LAHORE: The recently concluded Belt and Road Summit, hosted by the Chinese government in Beijing, was an impressive show for China to project its power and influence in the region and beyond.
The event was attended by 29 heads of states and governments, representatives of 140 countries and 70 international organisations.
Prime Minister Nawaz Sharif led the delegation of Pakistan, which included chief ministers of all the provinces. The delegation also comprised a number of federal ministers and high-ranking officers.
Under the Belt and Road vision of Chinese President Xi Jinping, Beijing has embarked on an ambitious plan for land and maritime connectivity with neighbouring countries, especially those located on its western borders, with the policy objectives of reducing its dependency on the South China Sea for global trade.
At present, 70% of China’s international trade and 80% of its petroleum requirements pass through the Malaca Straits in the South China Sea and any disruption could have severe economic repercussions for China.
The China-Pakistan Economic Corridor (CPEC) is one of the six connectivity initiatives where China will be spending considerable resources for the development of infrastructure including seaports, railway linkages, highways and allied facilities to improve its market access.
Under CPEC, the Chinese government has to date committed $57 billion and the project will connect China through Pakistan with the Arabian Sea. The resource commitments for CPEC are mainly under three broad categories. The first component includes projects that will be undertaken with the help of grants from the Chinese government.
The second component comprises a large number of power projects under the Independent Power Project (IPP) concept where private sectors from both countries will pool resources and seek funds from mainly Chinese banks.
The third and most discussed component includes infrastructure projects that will be built through loans to the government of Pakistan.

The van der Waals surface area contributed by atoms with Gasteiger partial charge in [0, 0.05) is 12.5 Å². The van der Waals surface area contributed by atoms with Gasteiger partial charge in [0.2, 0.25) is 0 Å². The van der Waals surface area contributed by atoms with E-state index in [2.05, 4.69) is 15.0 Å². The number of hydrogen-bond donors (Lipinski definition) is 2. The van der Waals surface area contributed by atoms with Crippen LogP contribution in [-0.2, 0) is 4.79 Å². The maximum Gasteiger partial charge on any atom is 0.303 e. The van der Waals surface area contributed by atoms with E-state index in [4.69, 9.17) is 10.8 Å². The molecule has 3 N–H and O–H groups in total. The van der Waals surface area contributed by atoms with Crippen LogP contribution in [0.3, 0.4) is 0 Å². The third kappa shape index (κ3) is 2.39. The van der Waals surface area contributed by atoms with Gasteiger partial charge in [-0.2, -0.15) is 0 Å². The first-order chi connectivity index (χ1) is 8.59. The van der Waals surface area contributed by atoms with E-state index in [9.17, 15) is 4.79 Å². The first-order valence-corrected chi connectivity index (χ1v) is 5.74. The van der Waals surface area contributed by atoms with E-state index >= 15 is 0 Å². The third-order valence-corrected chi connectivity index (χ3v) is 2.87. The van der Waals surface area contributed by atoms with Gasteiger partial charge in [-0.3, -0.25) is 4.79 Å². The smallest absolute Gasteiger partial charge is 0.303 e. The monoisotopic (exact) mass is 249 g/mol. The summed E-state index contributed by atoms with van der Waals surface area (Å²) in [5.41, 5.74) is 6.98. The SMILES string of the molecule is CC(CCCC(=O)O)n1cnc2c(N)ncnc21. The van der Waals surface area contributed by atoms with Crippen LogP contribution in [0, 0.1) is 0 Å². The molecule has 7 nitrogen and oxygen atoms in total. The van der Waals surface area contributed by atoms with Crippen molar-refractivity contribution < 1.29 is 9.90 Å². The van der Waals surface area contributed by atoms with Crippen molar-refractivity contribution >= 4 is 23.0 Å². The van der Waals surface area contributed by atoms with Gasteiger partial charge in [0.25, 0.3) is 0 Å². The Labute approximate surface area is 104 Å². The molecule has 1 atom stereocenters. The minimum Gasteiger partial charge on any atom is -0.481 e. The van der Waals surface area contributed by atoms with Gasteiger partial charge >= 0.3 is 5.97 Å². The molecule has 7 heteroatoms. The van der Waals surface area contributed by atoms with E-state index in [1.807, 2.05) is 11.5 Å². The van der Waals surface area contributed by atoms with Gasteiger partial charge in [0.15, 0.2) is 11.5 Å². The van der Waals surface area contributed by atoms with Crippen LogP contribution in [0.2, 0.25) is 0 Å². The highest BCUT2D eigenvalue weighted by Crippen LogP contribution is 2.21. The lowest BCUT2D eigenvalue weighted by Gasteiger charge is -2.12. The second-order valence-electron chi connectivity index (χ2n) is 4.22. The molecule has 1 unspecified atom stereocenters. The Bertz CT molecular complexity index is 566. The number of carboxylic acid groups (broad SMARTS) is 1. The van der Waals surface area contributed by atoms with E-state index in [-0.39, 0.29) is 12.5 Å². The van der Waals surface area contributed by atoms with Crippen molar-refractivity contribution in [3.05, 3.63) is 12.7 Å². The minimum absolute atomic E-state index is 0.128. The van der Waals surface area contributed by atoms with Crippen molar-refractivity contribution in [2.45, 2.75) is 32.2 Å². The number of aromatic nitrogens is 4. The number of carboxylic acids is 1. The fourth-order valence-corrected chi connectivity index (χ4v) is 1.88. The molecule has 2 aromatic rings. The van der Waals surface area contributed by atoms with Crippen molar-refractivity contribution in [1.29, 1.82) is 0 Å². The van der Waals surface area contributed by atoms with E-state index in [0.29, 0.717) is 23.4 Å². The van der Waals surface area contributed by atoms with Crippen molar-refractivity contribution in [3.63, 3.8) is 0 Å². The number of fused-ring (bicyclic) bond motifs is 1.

Major development challenge
When the present government took over in June 2013, one of the main development challenges it faced was the deteriorating infrastructure that was preventing Pakistan from realising its economic potential.
The options available for funding the development and improvement in the infrastructure included funding through tax revenues, domestic debt and foreign debt.
The federal government did not have sufficient fiscal space to allocate enough resources from the tax revenues due to the narrow tax base and low tax-to-gross domestic product (GDP) ratio.
The other option under consideration was resource mobilisation through domestic debt that mainly involved printing currency notes. This was a risky proposition and these policies usually lead to hyperinflation that may undermine economic solvency and stability of the state.
The third option was to approach international money markets by floating sovereign bonds and other debt instruments. Initially, the government experimented with this option, but had to pay high interest rates due to low credit ratings of the country.
In this scenario, the Chinese offer was too good to ignore where ample funding was offered for infrastructure projects in Pakistan at much lower interest rates as compared to international money markets.
Bankers, economists and policymakers know very well that money borrowing is not bad provided it is invested in ventures and assets that are able to repay and meet the debt commitments.
A number of developing countries faced with a similar situation, as experienced by Pakistan in 2013, opted for funding options through foreign debt. Most of these countries reaped considerable economic dividends.
So the policy choice for infrastructure development in Pakistan through Chinese loans was not an exception or aberration, but reflects the collective wisdom of the various policy choices considered by the government.
The infrastructure projects under CPEC will be completed by 2030. Pakistan will have a time period of 15 to 20 years to repay the loans obtained from China.
In order for these projects to work at optimal efficiency to be able to generate sufficient trickle-down effects on the economy, it is important to have a conducive regulatory environment that encompasses all experts of governance in the country. There is sufficient empirical evidence that demonstrates that infrastructure projects require enabling software for efficient functioning. The software for this is good governance and rule of law.
After the 18th Amendment to the Constitution, a significant number of functions have been delegated to the provinces. This delegation also required allocating more resources for the provinces. But it does not absolve the federal government of its responsibilities of developing and maintaining federal infrastructure, especially relating to trade and logistics facilities such as airports, seaports, motorways and railways.
The investment in infrastructure by the federal government creates national assets that increase the economic worth of nations. The increase in net worth creates prosperity and enhances economic well-being of nations.
The federal government also needs to work closely with the provinces on the software side of infrastructure as majority of the issues relating to governance and rule of law are delegated to the provincial and local governments.
The writer is a development professional with over 20 years of experience in public and development sectors
Published in The Express Tribune, June 26th, 2017.